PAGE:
19th October 1997


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Mirror Magazine

Lucky Survivors


Survival of the luckiest

Last Wednesday's truck bomb attack by the LTTE has devastated not only the financial centre of the country, but also might affect the tourism industry adversely. Tharuka Dissanaike speaks to foreigners who survived the attack:

BakerStephen Baker had just ordered his breakfast at the Executive Lounge on the 18th floor of the Colombo Hilton when he first heard the gun shots. Looking out of the window, he could see armed youth firing RPGs into the 'brown building," (Presidential Secretariat- Finance Ministry ) opposite.

"I thought those small explosions were bombs," he recalls wryly from his bed at the Nawaloka Hospital. Little did he know that a few seconds away was the real bomb. The explosion threw Baker several metres backwards and shards of flying glass cut into his body.

Baker, Chairman of Lanka Bell, the newest telecom network in the country was here on a week's visit and scheduled to catch the flight out to Singapore that very day. Instead he ended up in a military ambulance speeding to the National Hospital. Here at the Accident Service his injuries were quickly attended to. "I've got forty stitches on my leg," he said.

Transferred to Nawaloka Hospital's Surgical Intensive Care Unit that evening, Baker was awaiting surgery for correction of an injured thumb, when we met him on Thursday.

With him was a colleague, Ian Clyne, the company's financial consultant who had watched the shooting from his 12th floor room window.

"I saw five people in the Galadari car park near some vans. They were randomly shooting into the air and the cars parked there. I think they were just trying to get attention," he said.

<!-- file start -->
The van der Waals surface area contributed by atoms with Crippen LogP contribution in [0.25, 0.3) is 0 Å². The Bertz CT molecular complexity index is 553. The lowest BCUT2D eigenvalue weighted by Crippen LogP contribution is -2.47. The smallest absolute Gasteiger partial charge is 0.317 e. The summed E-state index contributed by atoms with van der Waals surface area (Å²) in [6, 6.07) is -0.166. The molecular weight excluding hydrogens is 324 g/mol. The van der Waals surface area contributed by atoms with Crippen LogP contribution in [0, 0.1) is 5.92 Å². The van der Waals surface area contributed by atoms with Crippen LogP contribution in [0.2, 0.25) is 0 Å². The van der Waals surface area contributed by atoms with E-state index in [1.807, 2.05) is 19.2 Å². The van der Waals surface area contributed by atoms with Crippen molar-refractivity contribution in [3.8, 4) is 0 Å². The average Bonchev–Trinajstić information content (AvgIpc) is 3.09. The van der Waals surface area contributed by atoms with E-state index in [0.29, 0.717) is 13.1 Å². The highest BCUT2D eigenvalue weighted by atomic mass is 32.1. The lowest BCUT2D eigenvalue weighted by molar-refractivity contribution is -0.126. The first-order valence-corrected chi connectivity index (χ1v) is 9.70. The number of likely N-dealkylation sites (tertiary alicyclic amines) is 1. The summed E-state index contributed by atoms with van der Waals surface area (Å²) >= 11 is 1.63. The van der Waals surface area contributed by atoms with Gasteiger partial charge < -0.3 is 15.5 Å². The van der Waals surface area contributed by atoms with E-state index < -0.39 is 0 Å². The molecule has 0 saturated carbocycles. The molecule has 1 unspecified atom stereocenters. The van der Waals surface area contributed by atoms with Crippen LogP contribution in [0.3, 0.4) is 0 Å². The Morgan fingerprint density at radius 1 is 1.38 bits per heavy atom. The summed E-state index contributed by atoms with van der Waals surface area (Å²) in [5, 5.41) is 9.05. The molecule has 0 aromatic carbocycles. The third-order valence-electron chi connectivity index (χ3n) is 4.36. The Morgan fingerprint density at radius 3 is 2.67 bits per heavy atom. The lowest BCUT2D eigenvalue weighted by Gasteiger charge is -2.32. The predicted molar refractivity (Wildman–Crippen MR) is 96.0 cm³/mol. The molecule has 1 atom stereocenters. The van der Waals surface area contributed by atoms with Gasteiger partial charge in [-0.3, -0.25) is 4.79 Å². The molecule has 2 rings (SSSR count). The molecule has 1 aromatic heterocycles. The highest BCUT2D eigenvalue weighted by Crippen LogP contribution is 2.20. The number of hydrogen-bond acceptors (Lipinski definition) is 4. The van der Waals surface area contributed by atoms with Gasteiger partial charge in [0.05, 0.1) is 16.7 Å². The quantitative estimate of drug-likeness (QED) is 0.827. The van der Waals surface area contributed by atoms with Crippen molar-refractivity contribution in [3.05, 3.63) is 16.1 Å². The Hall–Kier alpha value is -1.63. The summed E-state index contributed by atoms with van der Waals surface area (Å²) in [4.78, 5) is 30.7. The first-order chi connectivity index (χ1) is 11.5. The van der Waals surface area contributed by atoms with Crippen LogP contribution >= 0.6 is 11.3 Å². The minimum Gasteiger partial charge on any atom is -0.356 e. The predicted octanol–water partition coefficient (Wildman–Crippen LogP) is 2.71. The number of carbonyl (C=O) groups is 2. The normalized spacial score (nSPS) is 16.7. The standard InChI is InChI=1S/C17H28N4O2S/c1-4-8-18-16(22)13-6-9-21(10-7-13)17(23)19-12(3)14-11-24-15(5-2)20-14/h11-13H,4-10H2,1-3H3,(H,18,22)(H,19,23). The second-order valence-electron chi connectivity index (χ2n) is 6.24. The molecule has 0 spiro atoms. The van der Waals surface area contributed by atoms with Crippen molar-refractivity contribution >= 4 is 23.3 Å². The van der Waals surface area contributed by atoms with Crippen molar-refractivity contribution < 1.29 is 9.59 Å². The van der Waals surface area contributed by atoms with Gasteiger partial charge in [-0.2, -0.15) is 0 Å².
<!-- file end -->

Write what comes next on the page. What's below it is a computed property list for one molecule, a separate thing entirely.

He also said that the terrorists were not shooting at people.

"There were cars and people on the road at the time, but they were shooting at the air trying to scare them away. Workers from the building opposite were crowding the fence to see what the shooting was all about, but they were not shot at," Clyne said.

He counted five armed youth, some of whom sported a kind of white turban on their heads.

Clyne had just left his room to check on Baker, when the explosion rocked him.

Then Clyne, an Australian national was busy helping the injured. When he got to the Executive Lounge Baker was already in a tourniquet.

"Rounding a corner, I suddenly came face to face with a soldier, who was startled by my appearance and aimed his gun right at me," Clyne remembers.

pl1a.jpgWhile Colombo and the suburbs were reeling from the blast and phone lines jammed with people attempting to find out what the latest target was, the CNN centre in Atlanta was informed of the bomb minutes after it exploded.

A US national, staying at the Hilton, was on the phone with his wife when the ceiling came down on him. His wife, back in their home in Atlanta had immediately called the CNN Centre and informed them of the bomb in Colombo.

These are survivors of the devastating bomb that shook Colombo Fort area last Wednesday, severely damaging two five star hotels, Galadari and Colombo Hilton, and devastating the newly opened World Trade Centre.